A Tour Around Dyland Thomas’s House in Swansea

by | May 13, 2024 | Swansea Today

Dylan Thomas needs no introduction. For the uninitiated, he was a Welshman from Swansea who composed poems, stories, and plays. Some of his immortal works include poems such as ‘Do not go gentle into the good night’,  Death shall have no dominion’, the radio play ‘Under Milk Wood’.

Dylan Thomas

In his rather short lifetime, he produced a huge body of works. More than two-thirds of his works were composed in his little house in Uplands, Swansea. This story is as much about him as it is about the house where he was born. The beautiful house No. 5 in Cwmdonkin Drive is preserved by industrious efforts of Geoff Haden and Alun Gibbard.

The Dylan Thomas House in Swansea
The Dylan Thomas House in Swansea

We met Geoff Haden, the house restorer and curator, who regaled us with interesting conversations and stories about Dylan Thomas and his house which is ‘a living museum’.

Geoff Haden, house restorer and curator
Geoff Haden, house restorer and curator

On seeing the unkempt condition of the house in 2003, Mr Haden decided to do something about it. After the city council gave up the house’s lease, Mr Haden took it over in 2005. He restored the house just as it was in 1914, taking cues from Dylan’s poems and stories, and his neighbours. The wall paint, furnishings, house layout and more were attempted to be kept closest to the original, sometimes furnishing various paraphernalia from charities, car boot sales and auctions.

After three intense years of ‘labour of love’, this house was reopened in 2008, on Dylan’s 94th Birthday, by Dylan’s daughter Aeronwy. What we see today are his tireless efforts to preserve the house of one of the most important Welshmen in history.

Dylan’s family moved to this posh part of Swansea to climb up the social ladder, although Dylan’s father was struggling with money on his meagre income as a school teacher. The house comprises:

The Front Bedroom

The Front Room

The tour begins with the front bedroom located upstairs, overlooking the road and Cwmdonkin Park, which appeared as a subject in many of Dylan’s stories and poems. The room is spacious and furnished. Dylan was born in this house. it was the best-kept room in the house, mostly reserved for visitors.

Nancy’s Room

The sewing machine in Nancy’s bedroom

Nancy was Dylan’s sister, eight years older than him. The room has two single beds and a typical built-in Edwardian wardrobe. The room also has a fireplace, Nancy’s homemade doll house and a sewing machine. She herself was an actress in the Swansea Little Theatre and initiated Dylan into acting as well.

Dylan’s Room

Dylan’s study table

Tiny, but the most fascinating room in the house, Dylan’s room is full of stories. Dylan said that the room was so small that one had to go out to turn around. The room has his table full of little things he loved– books, letters, sweets, Woodbine cigarettes and much more. The wall had pictures of his favourite writers. His coats and hats, as was customary for journalists back then, are hung on the wall as are some of his paintings.

The Parents’ Room

The view from the window of parents’ room

Situated at the back of the house, just above the kitchen, the parents’ room was a warm and cosy one. it was the warmest room in the house.  Dylan spent a lot of time in the house and mentioned it in many of his works. The room directly overlooks Swansea Bay from its window, the only room with this view. The window would also show the town and industries of Swansea, which Dylan described as an ‘ugly, lovely town’.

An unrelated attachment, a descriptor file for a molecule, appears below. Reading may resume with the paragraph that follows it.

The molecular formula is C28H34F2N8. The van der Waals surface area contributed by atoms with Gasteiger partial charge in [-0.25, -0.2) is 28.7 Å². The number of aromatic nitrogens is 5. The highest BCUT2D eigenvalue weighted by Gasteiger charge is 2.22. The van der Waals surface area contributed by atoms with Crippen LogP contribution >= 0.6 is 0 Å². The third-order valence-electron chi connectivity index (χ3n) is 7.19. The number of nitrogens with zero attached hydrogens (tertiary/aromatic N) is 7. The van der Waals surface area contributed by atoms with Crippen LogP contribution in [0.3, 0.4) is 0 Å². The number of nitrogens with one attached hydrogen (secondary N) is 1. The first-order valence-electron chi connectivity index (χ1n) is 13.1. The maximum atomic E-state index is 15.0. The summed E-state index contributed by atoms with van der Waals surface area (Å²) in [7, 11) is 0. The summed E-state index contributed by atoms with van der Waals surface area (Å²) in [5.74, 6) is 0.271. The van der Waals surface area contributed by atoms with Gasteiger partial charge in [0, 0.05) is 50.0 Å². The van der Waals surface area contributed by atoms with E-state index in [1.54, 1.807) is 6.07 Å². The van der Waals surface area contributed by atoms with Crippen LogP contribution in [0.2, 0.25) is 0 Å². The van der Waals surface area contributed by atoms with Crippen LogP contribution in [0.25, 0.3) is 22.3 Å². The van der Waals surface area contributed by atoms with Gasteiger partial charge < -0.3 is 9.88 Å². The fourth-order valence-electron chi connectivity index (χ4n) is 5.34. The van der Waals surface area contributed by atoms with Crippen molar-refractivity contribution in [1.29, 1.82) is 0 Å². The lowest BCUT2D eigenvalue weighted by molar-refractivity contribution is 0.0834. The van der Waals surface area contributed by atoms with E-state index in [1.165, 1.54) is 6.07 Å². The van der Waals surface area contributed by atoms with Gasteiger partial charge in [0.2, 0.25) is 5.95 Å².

Father’s Study

The typewriter in Father’s study

This room is perhaps the second-most important room in the house. Dylan came to this room since the age of four and his father made sure that he understood words. Dylan read all the modern and traditional books in the room and he ‘devoured’ all of it. at the age of 12 or 13, Dylan started writing for magazines. The room has a piano, a desk, and a typewriter which particularly caught Dylan’s fancy.

The Front Parlour

The grandfather clock

This was the room best kept for visitors and events like Christmas and birthdays. Dylan was, however, not much allowed in this house, but the room features in Dylan’s Christmas story — ‘A Child’s Christmas in Wales’. The walls are dark green as they were back the. it still has the original curtains, doors and the grandfather’s clock.

The Living Room

The ‘hub of the house’

This room was the ‘hub of the house’ where the family met every day and had their meals. It is adjacent to the kitchen. There is a dining table, a china cupboard, a comfortable armchair and a sewing machine for Mrs Thomas, who was earlier a seamstress. She would repair the clothes of her children and also the clothes of relatives.

The Kitchen

The fine crockery

Dylan’s mother cooked twice a day with the help of maids here. we can still find the deep sink, pots, pans and the finest crockery from back then. There was a coal fire for 24 hours a day and all the cooking was done on it. There is a little pantry in which a cold stone slab serves as a refrigerator to store the dairy products and the perishables.

The house has dozens of anecdotes to share.  The well-furnished Edwardian house maintains its charm to date, thanks to Mr Haden. In further conversation, an excited Mr Haden urges everyone coming to Wales to visit Dylan Thomas’ House.

More information about the house can be found on their website. The house can be pre-booked for events and stays.